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(Kevin Van Paassen/The Globe and Mail)
(Kevin Van Paassen/The Globe and Mail)

Do ‘power food’ cereals make healthier breakfast foods? Add to ...

There’s a new kind of breakfast cereal gaining popularity with health-conscious eaters. It’s not refined, contains no added sugar or salt, and is free of artificial additives. In fact, its ingredient list is surprisingly short (a good thing): chia seeds, buckwheat groats and hemp seeds. For a boost of flavour and natural sweetness, some blends also contain dried cranberries, apple, raisins, cinnamon, vanilla and/or ginger. The fact they’re gluten free and vegan also doesn’t hurt their appeal.

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The new “power food” breakfast cereals go by names such as Qi’a, pronounced kee-ah, (Nature’s Path), Chia Goodness (Ruth’s Hemp Foods), Skinny B and Holy Crap (HapiFoods Group Inc.). Each combines chia seeds, hemp seeds and buckwheat groats for a morning meal that serves up plenty of plant protein, fibre and essential fatty acids your body can’t make on its own.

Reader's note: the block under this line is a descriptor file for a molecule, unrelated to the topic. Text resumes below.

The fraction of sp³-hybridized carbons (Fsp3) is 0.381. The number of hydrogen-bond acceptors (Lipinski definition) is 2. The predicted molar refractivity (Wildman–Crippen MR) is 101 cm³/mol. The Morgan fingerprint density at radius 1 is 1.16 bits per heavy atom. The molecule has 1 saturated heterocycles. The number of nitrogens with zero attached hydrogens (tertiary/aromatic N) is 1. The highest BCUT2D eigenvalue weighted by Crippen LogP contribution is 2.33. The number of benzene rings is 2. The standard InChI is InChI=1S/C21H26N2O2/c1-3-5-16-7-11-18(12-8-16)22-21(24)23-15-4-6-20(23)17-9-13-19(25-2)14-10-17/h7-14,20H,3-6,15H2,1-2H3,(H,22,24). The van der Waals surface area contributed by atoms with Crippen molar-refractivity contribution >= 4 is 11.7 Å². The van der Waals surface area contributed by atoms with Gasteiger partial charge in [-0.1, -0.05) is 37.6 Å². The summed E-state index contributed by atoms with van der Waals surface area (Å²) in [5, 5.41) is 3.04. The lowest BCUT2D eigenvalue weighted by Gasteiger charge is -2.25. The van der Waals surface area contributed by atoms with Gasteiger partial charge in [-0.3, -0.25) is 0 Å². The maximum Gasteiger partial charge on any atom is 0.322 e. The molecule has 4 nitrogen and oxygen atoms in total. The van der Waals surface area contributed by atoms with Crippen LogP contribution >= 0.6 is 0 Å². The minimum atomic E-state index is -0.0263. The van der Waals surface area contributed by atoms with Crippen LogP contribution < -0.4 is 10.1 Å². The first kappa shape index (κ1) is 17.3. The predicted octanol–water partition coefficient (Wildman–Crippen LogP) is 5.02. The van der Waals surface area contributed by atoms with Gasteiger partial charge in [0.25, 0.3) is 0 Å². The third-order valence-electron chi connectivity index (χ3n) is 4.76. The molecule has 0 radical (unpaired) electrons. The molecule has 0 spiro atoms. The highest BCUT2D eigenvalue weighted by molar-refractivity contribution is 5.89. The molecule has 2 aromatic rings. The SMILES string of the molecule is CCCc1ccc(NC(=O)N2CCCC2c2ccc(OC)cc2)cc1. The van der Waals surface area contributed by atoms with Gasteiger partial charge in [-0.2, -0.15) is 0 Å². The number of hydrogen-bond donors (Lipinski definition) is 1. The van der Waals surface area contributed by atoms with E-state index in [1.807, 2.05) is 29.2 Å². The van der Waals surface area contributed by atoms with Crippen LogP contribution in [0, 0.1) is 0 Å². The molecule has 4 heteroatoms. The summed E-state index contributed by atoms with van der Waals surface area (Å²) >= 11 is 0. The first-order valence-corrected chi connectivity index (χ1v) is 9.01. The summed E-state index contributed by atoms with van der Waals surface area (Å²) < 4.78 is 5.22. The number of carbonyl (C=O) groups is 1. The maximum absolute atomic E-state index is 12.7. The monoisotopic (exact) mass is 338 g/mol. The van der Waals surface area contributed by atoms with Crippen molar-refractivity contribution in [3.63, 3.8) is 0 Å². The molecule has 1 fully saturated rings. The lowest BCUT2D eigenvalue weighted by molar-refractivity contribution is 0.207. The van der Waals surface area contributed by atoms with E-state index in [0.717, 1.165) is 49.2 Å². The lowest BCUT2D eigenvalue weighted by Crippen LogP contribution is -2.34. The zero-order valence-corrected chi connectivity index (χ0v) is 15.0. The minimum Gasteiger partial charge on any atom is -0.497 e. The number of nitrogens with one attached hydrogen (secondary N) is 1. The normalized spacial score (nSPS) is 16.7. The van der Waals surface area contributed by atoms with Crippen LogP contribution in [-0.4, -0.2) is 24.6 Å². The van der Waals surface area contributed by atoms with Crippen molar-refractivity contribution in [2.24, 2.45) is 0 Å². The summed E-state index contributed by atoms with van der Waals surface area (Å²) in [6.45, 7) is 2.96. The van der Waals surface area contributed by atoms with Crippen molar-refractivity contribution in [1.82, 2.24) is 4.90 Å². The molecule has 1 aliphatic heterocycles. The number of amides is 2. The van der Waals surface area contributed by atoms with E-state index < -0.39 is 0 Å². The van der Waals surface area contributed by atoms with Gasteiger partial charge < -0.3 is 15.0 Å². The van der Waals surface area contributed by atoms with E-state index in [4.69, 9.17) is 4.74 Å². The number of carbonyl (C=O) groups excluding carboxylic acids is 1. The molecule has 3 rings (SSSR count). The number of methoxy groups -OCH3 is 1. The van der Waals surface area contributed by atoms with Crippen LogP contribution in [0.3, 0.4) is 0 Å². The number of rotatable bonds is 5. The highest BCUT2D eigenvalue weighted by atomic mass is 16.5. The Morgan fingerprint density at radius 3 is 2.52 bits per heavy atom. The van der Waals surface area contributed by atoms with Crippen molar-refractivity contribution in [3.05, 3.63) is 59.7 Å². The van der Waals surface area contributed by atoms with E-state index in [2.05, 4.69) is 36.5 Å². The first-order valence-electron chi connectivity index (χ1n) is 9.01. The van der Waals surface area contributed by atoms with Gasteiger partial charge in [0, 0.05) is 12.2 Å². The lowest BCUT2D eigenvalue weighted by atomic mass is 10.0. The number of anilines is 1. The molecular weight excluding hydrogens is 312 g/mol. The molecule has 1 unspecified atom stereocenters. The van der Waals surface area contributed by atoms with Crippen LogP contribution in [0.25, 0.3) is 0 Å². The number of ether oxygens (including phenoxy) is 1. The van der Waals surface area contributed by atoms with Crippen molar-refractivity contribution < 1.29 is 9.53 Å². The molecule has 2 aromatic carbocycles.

In fact, one serving supplies more than a day’s worth of alpha linolenic acid (1.8 to 3.3 grams), an omega-3 fatty acid that helps dampen inflammation in the body. (Women require 1.1 grams of ALA daily; men need 1.6 grams.)

It doesn’t take a lot of cereal to deliver on nutrition – and satisfy your appetite. Simply mix two tablespoons of cereal with 4 to 5 tablespoons of hot or cold water, milk, or any non-dairy milk, let stand for five minutes (this lets the chia seeds absorb water and expand), give it a stir and enjoy. I like the nutty flavour and crunchy texture. Add Greek yogurt and berries, and you’ve got a satisfying morning meal.

It’s not just for breakfast though. The raw seeds can be added to yogurt, smoothies, oatmeal, and muffin and pancake batters. I’ve even sprinkled the seeds over salads and soups. Be sure to give the box a few gentle shakes before opening to mix up the ingredients.

The breakdown Nature’s Path Qi’a Chia, Buckwheat & Hemp Cereal Original

Per two tablespoons (30 g)

140 calories

7 g fat

0.5 g saturated fat

0 grams trans fat

2.5 grams omega-6’s fatty acids

2.5 grams omega-3 fatty acids (ALA)

0 milligrams sodium

13 grams carbohydrate

4 grams fibre

0 grams sugar

6 grams protein

Leslie Beck, a registered dietitian, is the national director of nutrition at BodyScience Medical. She can be seen Thursdays at noon on CTV News Channel’s Direct. www.lesliebeck.com

 

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